A short review of A Short History of the Tractor in Ukrainian

So, pretty much the quickest I’ve ever read a novel.  From cover to cover in just over a week, mostly down the English Library in Düsseldorf Altstadt, but also:

  • On the 701 heading into the city centre
  • Starbucks and platform 14 at the Hauptbahnhof
  • The S6 to Essen

So, my thoughts are thus.

An excellent book, and very original story.  I “got” the book, because I remember the “passport-hunter” ex-Soviet and post-Soviet women from my year abroad in Voronezh 1991-1992.  I also know a reasonable amount of East European history.  What I loved were:

  • Laughing out loud during the first two chapters and the ridiculous situation
  • Having damp eyes as the dark humour just became dark, no humour
  • The realism of the materialist passport-hunter
  • The question of who is the baddie, who is the goodie?  It became less clear-cut as I read each chapter
    • Passport-hunter just wanted a decent life for herself and her son
    • Father was desperate for someone to keep him warm in bed, bring him a cup of tea in the winter of his life.  Why should his two daughters get his inheritance?
  • The courtroom dramas… “under duress”
  • The happy ending.  Not quite, “They all lived happily ever after,” but on the whole a pretty win-win situation.

I am sorely tempted to read more by this author.

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Never mind the ice bucket challenge

I’m so relieved that the silly season (the weeks in the summer when there’s no substantial news to report) gimmick, the Ice Bucket Challenge, seems to have died a death.  If I want to give to charity, I’ll do it in an understated way, eg donating when I get a poppy for Remembrance Day.

Anyway, as a bookworm I prefer the Nice Book Challenge.  What are the top ten books that have marked your life?  Here are mine below.

1. A Short History of Tractors in Ukrainian, by Marina Lewycka (lots of reasons, but mainly reminds me of my year abroad, and a good mix of bathos and dark humour).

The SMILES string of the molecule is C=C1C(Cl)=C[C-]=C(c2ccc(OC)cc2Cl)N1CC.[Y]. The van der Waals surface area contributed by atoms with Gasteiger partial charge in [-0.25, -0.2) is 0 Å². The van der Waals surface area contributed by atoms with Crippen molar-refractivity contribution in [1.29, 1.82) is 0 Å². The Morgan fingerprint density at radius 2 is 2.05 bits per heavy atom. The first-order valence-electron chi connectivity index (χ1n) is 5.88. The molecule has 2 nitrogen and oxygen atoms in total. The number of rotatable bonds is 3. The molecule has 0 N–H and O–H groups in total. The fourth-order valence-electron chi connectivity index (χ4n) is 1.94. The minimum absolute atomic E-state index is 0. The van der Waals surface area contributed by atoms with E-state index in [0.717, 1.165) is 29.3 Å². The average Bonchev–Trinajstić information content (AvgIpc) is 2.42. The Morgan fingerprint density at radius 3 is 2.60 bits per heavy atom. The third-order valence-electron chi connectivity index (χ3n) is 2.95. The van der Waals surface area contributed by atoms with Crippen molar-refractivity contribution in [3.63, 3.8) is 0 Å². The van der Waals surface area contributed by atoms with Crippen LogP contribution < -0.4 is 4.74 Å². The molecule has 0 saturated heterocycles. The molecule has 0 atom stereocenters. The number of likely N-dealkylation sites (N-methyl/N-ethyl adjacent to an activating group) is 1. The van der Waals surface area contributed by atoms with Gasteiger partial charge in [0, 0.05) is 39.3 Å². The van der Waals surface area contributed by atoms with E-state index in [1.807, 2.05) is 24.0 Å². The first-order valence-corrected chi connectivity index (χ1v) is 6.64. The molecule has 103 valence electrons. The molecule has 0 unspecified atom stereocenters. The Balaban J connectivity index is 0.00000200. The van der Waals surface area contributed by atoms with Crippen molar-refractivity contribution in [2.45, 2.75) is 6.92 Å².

2. Look Who’s Back, by Timur Vermes (a book that made me laugh out loud on the train to Hannover this June, excellent German satire about Hitler coming back to Berlin, ground-breaking and taboo-breaking book).

3. 1984, by George Orwell. Probably the only novel I’ve ever read twice. Gripping from start to finish, and very gritty. Plenty of dark, no humour.

4. The Curious Incident of the Dog in the Night-Time, by Mark Haddon. Again, more dark than humour. Probably the first fiction book I BOUGHT and could not put down. I even went to bed late to read just one more chapter and then another. A really original book, giving me an insight into Asperger syndrome, so much so, that I even bought a few books by Lorna Wing and Tony Atwood.

5. Gulag Archipelago, by Alexandr Solzhenitsyn. Gripping start. Bit stodgy in the middle, but gripping end. Quite a long book.

6. Pikovaya dama (Queen of Spades), by Alexandr Pushkin. It didn’t change my life per se, but I loved the book and other A-level texts, that it made me want to study Russian at university, and the rest is history…

7. Job-Hunting and Career Change for Dummies All-in-One. This is THE bible for job-hunters. It helped me boost my CV immensely, and I’ve recommended it to lots of friends.

8. The Art of War, by Sun Tzu. Really fascinating book on leadership and organisational skills. One of the books where other people have read it, too, leading to some very animated conversations.

9, Why Men Don’t Listen and Women Can’t Read Maps: How We’re Different and What to Do, by Barbara and Allan Pease. It’s probably not changed my life, but it’s given me a better insight into the psychology of the genders, and it’s been a great “ah, so that’s why my husband/boyfriend/wife/girlfriend does that” book.

10. Business Analysis, by Don Yeates, et al. In as much as it’s marked my life, it was a good book for career reasons and enabled me to move onwards and upwards in job and lifestyle.